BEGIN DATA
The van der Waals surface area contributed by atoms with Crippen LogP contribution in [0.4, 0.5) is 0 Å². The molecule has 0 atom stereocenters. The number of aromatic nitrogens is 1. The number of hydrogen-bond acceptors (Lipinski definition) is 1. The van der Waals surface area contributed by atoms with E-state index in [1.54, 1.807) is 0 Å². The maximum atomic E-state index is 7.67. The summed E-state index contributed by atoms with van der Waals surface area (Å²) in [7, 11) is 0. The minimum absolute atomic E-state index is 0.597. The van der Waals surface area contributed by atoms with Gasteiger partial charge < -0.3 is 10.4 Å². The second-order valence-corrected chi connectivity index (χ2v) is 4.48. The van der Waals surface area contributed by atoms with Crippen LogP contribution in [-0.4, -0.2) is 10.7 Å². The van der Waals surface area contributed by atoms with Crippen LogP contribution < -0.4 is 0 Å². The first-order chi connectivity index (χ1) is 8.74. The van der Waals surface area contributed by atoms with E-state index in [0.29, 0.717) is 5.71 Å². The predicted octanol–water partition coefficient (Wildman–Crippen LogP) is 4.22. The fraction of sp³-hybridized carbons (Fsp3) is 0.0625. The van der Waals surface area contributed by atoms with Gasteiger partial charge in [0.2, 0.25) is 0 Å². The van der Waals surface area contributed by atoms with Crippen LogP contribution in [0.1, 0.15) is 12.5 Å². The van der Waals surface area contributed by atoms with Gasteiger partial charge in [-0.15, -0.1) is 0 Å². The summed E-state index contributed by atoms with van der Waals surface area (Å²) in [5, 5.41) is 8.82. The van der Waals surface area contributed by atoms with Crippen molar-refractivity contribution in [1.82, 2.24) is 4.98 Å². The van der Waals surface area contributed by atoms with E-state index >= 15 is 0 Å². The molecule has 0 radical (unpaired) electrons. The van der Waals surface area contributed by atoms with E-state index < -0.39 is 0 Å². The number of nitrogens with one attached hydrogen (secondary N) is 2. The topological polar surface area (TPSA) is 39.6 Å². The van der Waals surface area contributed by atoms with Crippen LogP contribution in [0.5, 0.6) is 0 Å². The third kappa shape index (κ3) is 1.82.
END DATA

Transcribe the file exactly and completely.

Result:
The van der Waals surface area contributed by atoms with Crippen LogP contribution in [0.4, 0.5) is 0 Å². The molecule has 0 atom stereocenters. The number of aromatic nitrogens is 1. The number of hydrogen-bond acceptors (Lipinski definition) is 1. The van der Waals surface area contributed by atoms with E-state index in [1.54, 1.807) is 0 Å². The maximum atomic E-state index is 7.67. The summed E-state index contributed by atoms with van der Waals surface area (Å²) in [7, 11) is 0. The minimum absolute atomic E-state index is 0.597. The van der Waals surface area contributed by atoms with Gasteiger partial charge < -0.3 is 10.4 Å². The second-order valence-corrected chi connectivity index (χ2v) is 4.48. The van der Waals surface area contributed by atoms with Crippen LogP contribution in [-0.4, -0.2) is 10.7 Å². The van der Waals surface area contributed by atoms with Crippen LogP contribution < -0.4 is 0 Å². The first-order chi connectivity index (χ1) is 8.74. The van der Waals surface area contributed by atoms with E-state index in [0.29, 0.717) is 5.71 Å². The predicted octanol–water partition coefficient (Wildman–Crippen LogP) is 4.22. The fraction of sp³-hybridized carbons (Fsp3) is 0.0625. The van der Waals surface area contributed by atoms with Gasteiger partial charge in [0.2, 0.25) is 0 Å². The van der Waals surface area contributed by atoms with Crippen LogP contribution in [0.1, 0.15) is 12.5 Å². The van der Waals surface area contributed by atoms with Gasteiger partial charge in [-0.15, -0.1) is 0 Å². The summed E-state index contributed by atoms with van der Waals surface area (Å²) in [5, 5.41) is 8.82. The van der Waals surface area contributed by atoms with Crippen molar-refractivity contribution in [1.82, 2.24) is 4.98 Å². The van der Waals surface area contributed by atoms with E-state index >= 15 is 0 Å². The molecule has 0 radical (unpaired) electrons. The van der Waals surface area contributed by atoms with E-state index < -0.39 is 0 Å². The number of nitrogens with one attached hydrogen (secondary N) is 2. The topological polar surface area (TPSA) is 39.6 Å². The van der Waals surface area contributed by atoms with Crippen LogP contribution in [0.5, 0.6) is 0 Å². The third kappa shape index (κ3) is 1.82.